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Africa In Flames (1930)

Abd el Nebi , Mayor C. Court Treatt  |  NR |  DVD
3.5 out of 5 stars  See all reviews (2 customer reviews)

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Product Details

  • Actors: Abd el Nebi
  • Directors: Mayor C. Court Treatt
  • Format: Multiple Formats, Black & White, Full Screen, NTSC
  • Language: English
  • Region: All Regions
  • Aspect Ratio: 1.33:1
  • Number of discs: 1
  • Rated: NR (Not Rated)
  • Studio: Alpha New Cinema
  • DVD Release Date: March 30, 2010
  • Run Time: 53 minutes
  • Average Customer Review: 3.5 out of 5 stars  See all reviews (2 customer reviews)
  • ASIN: B0037FFBNG
  • Amazon Best Sellers Rank: #702,876 in Movies & TV (See Top 100 in Movies & TV)

Special Features


Editorial Reviews

In the darkest region in Africa, the struggle for survival between man and beast has raged since the dawn of time. Jungle infant Boru is orphaned after his mother - cast into the wilderness - is devoured by a ravenous lion. Adopted by nomadic chieftain Shaikh Asgar, Boru and Asgar's son Nikitu grow up to be skilled hunters. When severe drought threatens the future of the tribe, Boru and Nikitu search the countryside for a new fertile home for their people. But before the tribe can relocate, a freak lightning strike turns the tribe's home into a raging inferno.

Africa in Flames, originally released in 1930 as Stampede, was produced on location in the Sudan by the explorer team of Major C. Court Treatt and his wife, Stella, with the assistance of her brother, cinematographer Errol Hinds. Treatt and Hinds were no strangers to wild African travelogue, having produced a successful silent film called Cape to Cairo in the mid-1920s. The fictional story that embellished this subsequent documentary was written by Stella Treatt and was performed by actual villagers from the small Habbania Arab town of Buram, 500 miles southwest of Khartoum.

Customer Reviews

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1 of 1 people found the following review helpful
3.0 out of 5 stars historical artifact September 2, 2010
I am glad that this film exists as an historical artifact of early efforts to satisfy audiences' interest in "exotic" peoples and places. And maybe some of the images are even realistic for the times. It is a basically a black and white "silent-style" film with narration instead of subtitles -- not surprising for the 1930 (1948re-release) date. It claims to be ethnography, explained by the voice of an authority, but it does not go deep at all by more recent standards. It is more like motion-film-snapshots of their lives.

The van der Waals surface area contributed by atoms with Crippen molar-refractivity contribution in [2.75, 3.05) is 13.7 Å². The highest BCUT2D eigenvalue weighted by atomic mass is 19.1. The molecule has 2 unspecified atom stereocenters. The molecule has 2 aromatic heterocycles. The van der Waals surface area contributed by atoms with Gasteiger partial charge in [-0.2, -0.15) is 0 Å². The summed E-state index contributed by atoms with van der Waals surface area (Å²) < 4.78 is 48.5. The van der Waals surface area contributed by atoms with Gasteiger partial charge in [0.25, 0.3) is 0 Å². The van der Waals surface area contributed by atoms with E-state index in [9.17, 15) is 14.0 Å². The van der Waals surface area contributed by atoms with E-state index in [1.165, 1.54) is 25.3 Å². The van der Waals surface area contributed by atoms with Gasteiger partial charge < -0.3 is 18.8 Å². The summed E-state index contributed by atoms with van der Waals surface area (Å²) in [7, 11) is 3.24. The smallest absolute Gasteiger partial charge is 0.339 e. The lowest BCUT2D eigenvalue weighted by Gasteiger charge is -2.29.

Frankly, however, few people will want to watch this. I am going to imagine perhaps those with an interest in the history of film in the broad sense, or in the history of films about Africa, an interest in "ethnographic" film depictions (say e.g. along with Nanook of the North) and representations of "primitive" people in cinema (these people are apparently Islam-icized herdsmen, I would guess from their robes and names, and have metal spears etc.). Then too perhaps stoners who won't be worrying about the ethnographic or historical accuracy and could just see it as something novel and escapist or meditate on the rough life these people lead. Why not?

Africa has been photographed to death, and so the wildlife shots cannot stand up to the considerable competition. There is nothing outstandingly artistic about the production -- I mean this is not exactly German expressionism! And the dramatic tension did not grab me, and I doubt would grab most people. I don't want to nit-pick about such things as a couple of young orangutans somehow finding their way to Africa and getting in front of the cameras. Film companies quite commonly filled in with stock shots and it can actually be fun to catch these bloopers. So I will give them a break on this.
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Even viewed through the lens of understanding how Africans were portrayed in the late 1920's, this "documentary" still has some weaknesses. However, if you factor in how sub-Saharan Africans were depicted in other venues, then this one stands up reasonably well. They are depicted as having intelligence and culture, not as mindless and simple savages.
The video was filmed in the small Habbania town of Buram in Southern Sudan, stars the actual people of the village and was first released in 1930. It depicts them in their daily lives, the dangers from predators as well as some of their ceremonies. The title of the video is taken from the main event, a prairie fire that forces the villagers to flee across a river.
While the video is narrated, it is not of the high quality that was seen in later "talkies" If you are experienced in the history of film then you could come close to dating it by realizing that it was made in the transition from silent films to the days when the art of including dialog had been perfected.
One amusing aspect is that some of the women are bare-chested, which is a reminder of the old standard that bare breasts were allowed to appear uncensored as long as they were covered by black skin.
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